Act two begins with Stevie Wayne’s son, Andy, playing on the beach. He sees a gold coin which magically transforms into driftwood, wreckage from the Elizabeth Dane. Nick realizes that his buddies from the Sea Grass are missing, so he and Elizabeth go out a boat, searching for them. Janet Leigh plays Mrs. Williams, the wife of one of the missing men and the organizer of 100 year anniversary celebration. Her assistant is played by Nancy Loomis. They visit with Father Malone, who reads to them from his grandfather’s journal. His grandfather and five other conspirators lured a ship full of men plagued with leprosy with bonfires, so that they would crash into rocks and sink. This ship was the Elizabeth Dane. The six conspirators did this so to steal the fortune of Blake, the leader of the leper colony. They used his fortune to found Antonio Bay. Father Malone now believes that this upcoming celebration is a travesty. Nick and Elizabeth discover the Sea Grass and a dead body below deck. During this scene, Jamie Lee Curtis reminds us why she is a celebrated scream queen. Man, does she have a set of lungs on her or what?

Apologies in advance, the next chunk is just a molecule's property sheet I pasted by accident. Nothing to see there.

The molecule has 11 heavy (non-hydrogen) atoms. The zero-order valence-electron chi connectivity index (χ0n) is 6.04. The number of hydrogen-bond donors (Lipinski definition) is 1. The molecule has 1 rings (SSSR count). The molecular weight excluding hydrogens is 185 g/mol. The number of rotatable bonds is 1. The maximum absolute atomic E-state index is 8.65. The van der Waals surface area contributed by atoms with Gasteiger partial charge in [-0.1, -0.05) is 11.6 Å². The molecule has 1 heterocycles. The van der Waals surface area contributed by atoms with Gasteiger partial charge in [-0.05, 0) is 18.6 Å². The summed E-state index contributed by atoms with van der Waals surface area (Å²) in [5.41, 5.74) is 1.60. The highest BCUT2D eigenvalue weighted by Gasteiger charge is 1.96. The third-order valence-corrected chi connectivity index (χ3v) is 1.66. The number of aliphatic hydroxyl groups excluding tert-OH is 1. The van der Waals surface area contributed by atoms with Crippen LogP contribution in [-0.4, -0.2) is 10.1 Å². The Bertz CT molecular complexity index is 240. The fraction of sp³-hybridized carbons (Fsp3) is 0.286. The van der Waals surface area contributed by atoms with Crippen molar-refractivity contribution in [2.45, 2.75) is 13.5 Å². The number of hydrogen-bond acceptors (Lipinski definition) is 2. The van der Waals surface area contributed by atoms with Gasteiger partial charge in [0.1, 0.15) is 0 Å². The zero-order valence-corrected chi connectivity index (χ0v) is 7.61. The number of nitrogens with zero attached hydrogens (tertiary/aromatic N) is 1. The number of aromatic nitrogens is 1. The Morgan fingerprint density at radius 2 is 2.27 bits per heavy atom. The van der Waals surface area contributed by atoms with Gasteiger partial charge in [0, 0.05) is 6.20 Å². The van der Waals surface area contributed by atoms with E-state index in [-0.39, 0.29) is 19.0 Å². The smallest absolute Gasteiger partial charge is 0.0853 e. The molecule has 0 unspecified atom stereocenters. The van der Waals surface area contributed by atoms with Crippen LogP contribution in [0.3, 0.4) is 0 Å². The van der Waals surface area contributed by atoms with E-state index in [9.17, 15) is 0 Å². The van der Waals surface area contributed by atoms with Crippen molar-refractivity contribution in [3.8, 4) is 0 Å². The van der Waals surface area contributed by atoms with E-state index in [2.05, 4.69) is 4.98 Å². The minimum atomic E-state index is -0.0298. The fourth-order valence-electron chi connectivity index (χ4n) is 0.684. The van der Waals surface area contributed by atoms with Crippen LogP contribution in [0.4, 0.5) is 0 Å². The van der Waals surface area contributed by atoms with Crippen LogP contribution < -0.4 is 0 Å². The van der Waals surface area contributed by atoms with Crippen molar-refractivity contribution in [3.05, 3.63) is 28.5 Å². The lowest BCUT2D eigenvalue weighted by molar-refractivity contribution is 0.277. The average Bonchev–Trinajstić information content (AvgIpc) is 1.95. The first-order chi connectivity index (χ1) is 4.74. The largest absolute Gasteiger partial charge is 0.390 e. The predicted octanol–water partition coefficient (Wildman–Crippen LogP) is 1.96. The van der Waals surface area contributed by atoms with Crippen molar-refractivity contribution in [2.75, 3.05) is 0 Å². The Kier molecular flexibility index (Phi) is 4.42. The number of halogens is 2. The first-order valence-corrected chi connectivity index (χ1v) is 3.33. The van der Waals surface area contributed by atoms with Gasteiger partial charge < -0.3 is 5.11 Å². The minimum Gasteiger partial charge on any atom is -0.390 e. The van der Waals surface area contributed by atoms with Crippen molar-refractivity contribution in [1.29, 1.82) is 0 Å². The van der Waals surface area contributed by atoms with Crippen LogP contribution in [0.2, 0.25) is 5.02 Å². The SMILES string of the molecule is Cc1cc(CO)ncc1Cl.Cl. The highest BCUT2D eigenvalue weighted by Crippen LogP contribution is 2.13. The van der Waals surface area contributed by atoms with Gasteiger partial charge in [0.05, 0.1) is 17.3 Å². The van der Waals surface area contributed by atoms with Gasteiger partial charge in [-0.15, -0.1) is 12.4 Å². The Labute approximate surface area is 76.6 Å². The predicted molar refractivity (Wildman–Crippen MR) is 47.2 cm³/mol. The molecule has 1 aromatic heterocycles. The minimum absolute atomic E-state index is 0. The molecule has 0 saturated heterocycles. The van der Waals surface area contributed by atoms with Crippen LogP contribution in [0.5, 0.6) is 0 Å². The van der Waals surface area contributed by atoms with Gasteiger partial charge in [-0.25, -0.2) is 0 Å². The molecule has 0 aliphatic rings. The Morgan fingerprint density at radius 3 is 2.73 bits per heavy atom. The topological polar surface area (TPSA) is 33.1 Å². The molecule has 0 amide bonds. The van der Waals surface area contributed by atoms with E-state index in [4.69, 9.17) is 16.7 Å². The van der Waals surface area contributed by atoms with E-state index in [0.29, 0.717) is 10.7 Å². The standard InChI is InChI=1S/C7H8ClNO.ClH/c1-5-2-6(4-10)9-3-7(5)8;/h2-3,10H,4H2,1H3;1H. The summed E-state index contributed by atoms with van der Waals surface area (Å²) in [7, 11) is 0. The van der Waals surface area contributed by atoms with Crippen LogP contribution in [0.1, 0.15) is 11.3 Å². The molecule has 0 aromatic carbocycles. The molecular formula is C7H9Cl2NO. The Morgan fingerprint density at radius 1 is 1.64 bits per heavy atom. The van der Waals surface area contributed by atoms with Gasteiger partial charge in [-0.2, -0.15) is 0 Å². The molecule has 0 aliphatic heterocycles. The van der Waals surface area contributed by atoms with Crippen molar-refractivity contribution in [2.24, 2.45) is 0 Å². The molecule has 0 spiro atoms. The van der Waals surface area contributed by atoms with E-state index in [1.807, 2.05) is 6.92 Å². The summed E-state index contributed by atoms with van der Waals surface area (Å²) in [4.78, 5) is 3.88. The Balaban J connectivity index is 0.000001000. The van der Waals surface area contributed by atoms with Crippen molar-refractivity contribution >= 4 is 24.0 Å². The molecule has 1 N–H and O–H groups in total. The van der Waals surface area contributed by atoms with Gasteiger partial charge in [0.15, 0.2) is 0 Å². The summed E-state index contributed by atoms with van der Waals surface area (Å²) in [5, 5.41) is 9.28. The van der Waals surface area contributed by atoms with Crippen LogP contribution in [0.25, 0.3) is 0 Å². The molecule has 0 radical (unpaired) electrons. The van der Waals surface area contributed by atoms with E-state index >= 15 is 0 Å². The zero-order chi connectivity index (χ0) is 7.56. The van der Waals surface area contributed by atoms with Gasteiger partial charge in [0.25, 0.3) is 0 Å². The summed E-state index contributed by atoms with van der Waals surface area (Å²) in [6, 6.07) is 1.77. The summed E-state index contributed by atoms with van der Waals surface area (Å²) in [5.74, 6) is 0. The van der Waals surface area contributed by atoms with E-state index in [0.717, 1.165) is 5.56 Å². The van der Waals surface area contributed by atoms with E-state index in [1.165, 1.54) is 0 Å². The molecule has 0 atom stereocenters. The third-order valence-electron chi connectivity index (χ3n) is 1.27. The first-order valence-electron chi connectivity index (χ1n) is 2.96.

Meanwhile, Stevie Wayne is back at the lighthouse. For some strange reason, she brought the driftwood with her. It bleeds sea water, then bursts into flames, but not before Stevie sees the foreboding message “6 Must Die” etched on the wood. A coroner examines the dead body found on the Sea Grass. He deduces that even though the man died yesterday, it appears as if he was underwater for a month. The dead body rises and stalks Elizabeth. It collapses and the number 3 has been carved into the floor beside him. Mrs. Williams is informed that her husband is still missing, but she continues with the anniversary celebration as a distraction. Nick phones Stevie after he hears her report on the approaching fog bank. Stevie then phones a local weatherman, played by Charles Cyphers, who is soon killed by the ghosts who emerge from the fog. The fog causes a blackout and heads towards Stevie Wayne’s house. This puts her in an awkward position since there is no way than she could make it back home in time to save her son. So, because the lighthouse has a generator, she opts to stay on the air and plead for anyone listening to go to her house and save Andy. For me, one of the creepiest scenes is when the ghosts come for Andy’s elderly babysitter. Luckily for him though, Nick and Elizabeth are in area and come to his rescue. This is what I would qualify as the end of act two.